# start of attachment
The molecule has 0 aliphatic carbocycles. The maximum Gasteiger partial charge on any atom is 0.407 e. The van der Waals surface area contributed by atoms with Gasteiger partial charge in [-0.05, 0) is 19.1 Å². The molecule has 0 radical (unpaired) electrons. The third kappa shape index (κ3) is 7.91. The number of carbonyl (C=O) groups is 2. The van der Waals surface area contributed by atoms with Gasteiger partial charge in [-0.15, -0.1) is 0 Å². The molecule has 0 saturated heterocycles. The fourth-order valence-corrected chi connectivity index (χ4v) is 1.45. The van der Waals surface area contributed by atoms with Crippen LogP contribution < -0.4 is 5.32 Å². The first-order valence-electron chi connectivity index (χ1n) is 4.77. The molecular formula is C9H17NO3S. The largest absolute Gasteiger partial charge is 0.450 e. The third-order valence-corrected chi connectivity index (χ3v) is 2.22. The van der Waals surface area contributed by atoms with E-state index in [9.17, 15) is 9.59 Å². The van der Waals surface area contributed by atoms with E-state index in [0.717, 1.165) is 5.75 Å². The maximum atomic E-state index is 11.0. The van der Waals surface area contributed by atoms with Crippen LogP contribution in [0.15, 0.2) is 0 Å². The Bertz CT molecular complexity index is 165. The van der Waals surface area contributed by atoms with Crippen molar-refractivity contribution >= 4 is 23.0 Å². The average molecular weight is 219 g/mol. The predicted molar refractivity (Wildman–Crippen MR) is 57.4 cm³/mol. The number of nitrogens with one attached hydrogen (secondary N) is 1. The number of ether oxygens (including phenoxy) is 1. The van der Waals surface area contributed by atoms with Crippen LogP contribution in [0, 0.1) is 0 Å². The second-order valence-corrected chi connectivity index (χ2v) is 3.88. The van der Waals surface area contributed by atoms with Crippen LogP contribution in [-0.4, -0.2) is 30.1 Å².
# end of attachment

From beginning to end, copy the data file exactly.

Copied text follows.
The molecule has 0 aliphatic carbocycles. The maximum Gasteiger partial charge on any atom is 0.407 e. The van der Waals surface area contributed by atoms with Gasteiger partial charge in [-0.05, 0) is 19.1 Å². The molecule has 0 radical (unpaired) electrons. The third kappa shape index (κ3) is 7.91. The number of carbonyl (C=O) groups is 2. The van der Waals surface area contributed by atoms with Gasteiger partial charge in [-0.15, -0.1) is 0 Å². The molecule has 0 saturated heterocycles. The fourth-order valence-corrected chi connectivity index (χ4v) is 1.45. The van der Waals surface area contributed by atoms with Crippen LogP contribution < -0.4 is 5.32 Å². The first-order valence-electron chi connectivity index (χ1n) is 4.77. The molecular formula is C9H17NO3S. The largest absolute Gasteiger partial charge is 0.450 e. The third-order valence-corrected chi connectivity index (χ3v) is 2.22. The van der Waals surface area contributed by atoms with E-state index in [9.17, 15) is 9.59 Å². The van der Waals surface area contributed by atoms with E-state index in [0.717, 1.165) is 5.75 Å². The maximum atomic E-state index is 11.0. The van der Waals surface area contributed by atoms with Crippen LogP contribution in [0.15, 0.2) is 0 Å². The Bertz CT molecular complexity index is 165. The van der Waals surface area contributed by atoms with Crippen molar-refractivity contribution >= 4 is 23.0 Å². The average molecular weight is 219 g/mol. The predicted molar refractivity (Wildman–Crippen MR) is 57.4 cm³/mol. The number of nitrogens with one attached hydrogen (secondary N) is 1. The number of ether oxygens (including phenoxy) is 1. The van der Waals surface area contributed by atoms with Crippen LogP contribution in [0, 0.1) is 0 Å². The second-order valence-corrected chi connectivity index (χ2v) is 3.88. The van der Waals surface area contributed by atoms with Crippen LogP contribution in [-0.4, -0.2) is 30.1 Å².